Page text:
Originally Posted by Carl Brooks View Post
Will all due respect, one should never use thread sealer of any kind on a compression or a flare fitting.
They are made to seal metal to metal. Using a sealer could cause a leak.
1) Propane /Gas fittings are supposed to be a flared fitting not a compression fitting 2) Pipe dope or teflon tape is not to be used on flared gas fittings (In my area if the plumbing / gas inspector sees sealant on a flared fitting ,you will be replacing the fitting) As said above the seal is metal to metal only 3) Many appliance mfg's warranties are void if they find pipe dope /sealant on the gas connections 4) Profesional trades people have to follow the code , homeowners don't
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Old 05-19-2014, 02:29 PM   #10
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Do not take every opportunity to express your disagreement, incite argument, insult each other, or fan flames. Voice your opinion respectfully and then let it go.
The detail of whether to use some sealer material has been thoroughly discussed. Let's get back to the Original Poster's question.

Thank You.
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Old 05-19-2014, 02:53 PM   #11
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Would placing the microwave in the old furnace opening allow for adequate ventilation of the microwave ?.Most microwaves require ventilation space around the microwave so as to not to entrap heat .My microwave for instance requires a 1 1/2 " clearance on the sides and 3" of clearance above and behind the microwave
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Old 05-19-2014, 09:04 PM   #12
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There is no way I can even try to answer your question....but I have one of my own.You said:
It has the original furnace in it but we never use it. What we really want in our trailer is a microwave oven.

Now that I understand...but I just can't get the idea out of my head that the furnace is down close to the floor. If that is where the furnace is wouldn't that be to low and close to the floor for a microwave ?????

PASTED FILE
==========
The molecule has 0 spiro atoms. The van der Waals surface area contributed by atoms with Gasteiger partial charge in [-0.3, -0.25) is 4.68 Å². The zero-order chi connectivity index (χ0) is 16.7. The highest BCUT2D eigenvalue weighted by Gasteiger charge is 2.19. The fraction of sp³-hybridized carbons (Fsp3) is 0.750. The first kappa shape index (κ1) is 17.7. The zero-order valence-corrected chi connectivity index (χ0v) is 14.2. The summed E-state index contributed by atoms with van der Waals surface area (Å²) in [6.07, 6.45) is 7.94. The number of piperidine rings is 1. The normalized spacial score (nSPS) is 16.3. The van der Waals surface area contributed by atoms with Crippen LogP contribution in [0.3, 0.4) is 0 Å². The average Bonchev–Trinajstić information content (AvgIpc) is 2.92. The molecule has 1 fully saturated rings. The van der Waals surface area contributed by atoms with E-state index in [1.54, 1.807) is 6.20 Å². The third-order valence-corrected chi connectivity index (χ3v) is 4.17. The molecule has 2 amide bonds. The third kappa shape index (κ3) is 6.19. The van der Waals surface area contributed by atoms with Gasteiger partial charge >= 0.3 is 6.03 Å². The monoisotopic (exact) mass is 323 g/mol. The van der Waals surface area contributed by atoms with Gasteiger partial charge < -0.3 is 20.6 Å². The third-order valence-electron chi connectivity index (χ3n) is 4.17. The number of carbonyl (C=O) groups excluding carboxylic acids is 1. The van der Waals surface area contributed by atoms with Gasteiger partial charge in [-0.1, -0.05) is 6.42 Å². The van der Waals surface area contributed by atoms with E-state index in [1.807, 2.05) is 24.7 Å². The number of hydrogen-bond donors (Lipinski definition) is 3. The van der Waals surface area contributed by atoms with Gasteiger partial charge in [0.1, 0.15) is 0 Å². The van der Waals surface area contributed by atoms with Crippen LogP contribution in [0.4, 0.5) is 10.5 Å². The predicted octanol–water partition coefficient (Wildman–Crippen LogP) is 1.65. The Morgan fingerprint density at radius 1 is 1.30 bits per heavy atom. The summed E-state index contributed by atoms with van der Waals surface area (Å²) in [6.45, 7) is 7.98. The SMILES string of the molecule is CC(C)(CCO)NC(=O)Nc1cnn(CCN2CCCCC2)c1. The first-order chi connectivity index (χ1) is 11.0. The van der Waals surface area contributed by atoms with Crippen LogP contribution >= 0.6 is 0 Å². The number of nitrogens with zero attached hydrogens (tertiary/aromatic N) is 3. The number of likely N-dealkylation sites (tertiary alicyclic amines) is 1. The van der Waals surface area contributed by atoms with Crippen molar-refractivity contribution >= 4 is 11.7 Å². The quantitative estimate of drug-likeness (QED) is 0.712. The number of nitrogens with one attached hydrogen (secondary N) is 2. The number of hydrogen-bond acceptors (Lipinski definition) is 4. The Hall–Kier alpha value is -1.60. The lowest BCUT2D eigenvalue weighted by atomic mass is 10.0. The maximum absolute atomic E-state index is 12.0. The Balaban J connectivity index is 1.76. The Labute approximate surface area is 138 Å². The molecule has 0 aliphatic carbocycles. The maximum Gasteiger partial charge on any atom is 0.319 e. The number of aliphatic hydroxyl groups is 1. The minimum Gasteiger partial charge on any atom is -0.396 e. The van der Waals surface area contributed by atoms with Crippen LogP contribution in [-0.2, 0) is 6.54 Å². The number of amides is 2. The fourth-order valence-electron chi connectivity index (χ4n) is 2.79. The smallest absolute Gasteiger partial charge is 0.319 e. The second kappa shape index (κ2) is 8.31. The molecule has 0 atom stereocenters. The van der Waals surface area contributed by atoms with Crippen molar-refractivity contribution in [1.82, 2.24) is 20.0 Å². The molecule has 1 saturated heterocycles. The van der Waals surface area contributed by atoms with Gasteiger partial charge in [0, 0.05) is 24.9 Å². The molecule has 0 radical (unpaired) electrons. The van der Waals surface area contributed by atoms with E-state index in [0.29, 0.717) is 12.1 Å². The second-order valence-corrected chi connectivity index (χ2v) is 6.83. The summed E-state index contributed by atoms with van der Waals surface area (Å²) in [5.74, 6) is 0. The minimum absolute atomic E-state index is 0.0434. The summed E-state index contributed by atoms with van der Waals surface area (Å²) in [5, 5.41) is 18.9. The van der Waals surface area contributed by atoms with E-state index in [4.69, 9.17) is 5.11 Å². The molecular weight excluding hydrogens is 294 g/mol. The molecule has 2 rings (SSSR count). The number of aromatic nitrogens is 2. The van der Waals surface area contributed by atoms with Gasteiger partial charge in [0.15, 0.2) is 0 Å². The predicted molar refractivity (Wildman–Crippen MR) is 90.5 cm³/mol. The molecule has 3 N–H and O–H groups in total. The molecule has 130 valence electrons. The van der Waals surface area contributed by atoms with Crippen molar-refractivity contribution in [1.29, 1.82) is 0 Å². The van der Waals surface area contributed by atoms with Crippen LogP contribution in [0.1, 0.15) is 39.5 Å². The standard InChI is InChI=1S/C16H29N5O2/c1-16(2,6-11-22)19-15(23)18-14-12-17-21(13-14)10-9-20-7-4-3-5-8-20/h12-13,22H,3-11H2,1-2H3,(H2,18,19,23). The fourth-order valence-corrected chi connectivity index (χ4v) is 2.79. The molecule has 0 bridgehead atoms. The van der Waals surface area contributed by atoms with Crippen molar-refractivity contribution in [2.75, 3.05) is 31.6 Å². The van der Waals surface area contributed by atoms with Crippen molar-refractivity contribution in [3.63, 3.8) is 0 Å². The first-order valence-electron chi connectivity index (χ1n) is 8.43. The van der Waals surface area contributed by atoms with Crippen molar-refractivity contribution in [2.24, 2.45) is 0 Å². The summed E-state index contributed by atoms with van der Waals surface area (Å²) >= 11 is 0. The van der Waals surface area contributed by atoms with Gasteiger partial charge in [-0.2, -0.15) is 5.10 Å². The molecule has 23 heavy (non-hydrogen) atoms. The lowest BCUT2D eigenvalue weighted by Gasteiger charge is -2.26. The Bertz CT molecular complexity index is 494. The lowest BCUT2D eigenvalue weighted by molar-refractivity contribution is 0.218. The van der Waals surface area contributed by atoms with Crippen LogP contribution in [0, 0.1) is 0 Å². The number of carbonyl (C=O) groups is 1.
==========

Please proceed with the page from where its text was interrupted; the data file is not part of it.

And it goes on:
Anyway I was thinking about it and thought I would ask the question. Oh,one other thing. We MIGHT take the thing out ourselves,but we would have a pro seal the lines,just to be on the safe side.

Good luck and Happy Camping
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Old 05-20-2014, 02:35 PM   #13
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Going to need to know which Trillium you have. Is it a 1300, which should have the furnace under the sink, or a 4500, which has the furnace under the closet. Both sit in front of the wheel well, and the vent comes out the top half of the furnace over the top of the wheel well to the outside. There is space above the wheel well and below the top of the furnace. A very small microwave might fit there. I have the measurements of that space in a 4500, but they are at home. I will try to remember to post them tonight.

On edit: My wife found the measurements: 11"h x 24.5"w x 18"d. For reference, my $40 700W microwave is 10.5"h, (including the rubber feet) x 18"w x 12"d. So it looks like a small cheep microwave would fit in a 4500. I think a larger microwave would fit in the furnace hole of 1300. This is based on the guess that the kitchen cupboard would be higher then the bottom of the closet. But, this ignores the presence of the sink.

The existing furnace vent would allow for adequate ventilation to the back of the microwave. It also might allow too much water.

BTW. Please don't throw out your old furnace. If it works, I will buy most of it from you.